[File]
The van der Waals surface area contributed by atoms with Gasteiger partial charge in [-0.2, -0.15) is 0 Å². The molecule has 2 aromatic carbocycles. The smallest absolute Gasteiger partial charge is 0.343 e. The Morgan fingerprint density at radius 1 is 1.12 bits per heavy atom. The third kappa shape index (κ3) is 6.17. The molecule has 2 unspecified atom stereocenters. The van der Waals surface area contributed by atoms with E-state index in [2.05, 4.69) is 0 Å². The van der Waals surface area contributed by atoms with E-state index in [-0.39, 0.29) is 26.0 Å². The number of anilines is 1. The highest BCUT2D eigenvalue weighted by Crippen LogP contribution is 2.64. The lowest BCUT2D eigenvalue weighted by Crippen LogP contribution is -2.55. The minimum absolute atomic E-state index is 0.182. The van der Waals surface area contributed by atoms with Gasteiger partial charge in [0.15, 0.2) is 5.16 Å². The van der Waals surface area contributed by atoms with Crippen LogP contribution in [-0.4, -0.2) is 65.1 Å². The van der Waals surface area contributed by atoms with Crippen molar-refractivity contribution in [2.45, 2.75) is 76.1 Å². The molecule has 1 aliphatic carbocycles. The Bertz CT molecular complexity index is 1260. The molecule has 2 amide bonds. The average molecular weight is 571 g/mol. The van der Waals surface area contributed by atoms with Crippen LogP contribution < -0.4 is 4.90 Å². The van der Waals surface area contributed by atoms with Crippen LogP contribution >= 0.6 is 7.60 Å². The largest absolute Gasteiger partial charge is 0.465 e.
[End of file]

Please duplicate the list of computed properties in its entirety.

The van der Waals surface area contributed by atoms with Gasteiger partial charge in [-0.2, -0.15) is 0 Å². The molecule has 2 aromatic carbocycles. The smallest absolute Gasteiger partial charge is 0.343 e. The Morgan fingerprint density at radius 1 is 1.12 bits per heavy atom. The third kappa shape index (κ3) is 6.17. The molecule has 2 unspecified atom stereocenters. The van der Waals surface area contributed by atoms with E-state index in [2.05, 4.69) is 0 Å². The van der Waals surface area contributed by atoms with E-state index in [-0.39, 0.29) is 26.0 Å². The number of anilines is 1. The highest BCUT2D eigenvalue weighted by Crippen LogP contribution is 2.64. The lowest BCUT2D eigenvalue weighted by Crippen LogP contribution is -2.55. The minimum absolute atomic E-state index is 0.182. The van der Waals surface area contributed by atoms with Gasteiger partial charge in [0.15, 0.2) is 5.16 Å². The van der Waals surface area contributed by atoms with Crippen LogP contribution in [-0.4, -0.2) is 65.1 Å². The van der Waals surface area contributed by atoms with Crippen molar-refractivity contribution in [2.45, 2.75) is 76.1 Å². The molecule has 1 aliphatic carbocycles. The Bertz CT molecular complexity index is 1260. The molecule has 2 amide bonds. The average molecular weight is 571 g/mol. The van der Waals surface area contributed by atoms with Crippen LogP contribution < -0.4 is 4.90 Å². The van der Waals surface area contributed by atoms with Crippen LogP contribution >= 0.6 is 7.60 Å². The largest absolute Gasteiger partial charge is 0.465 e.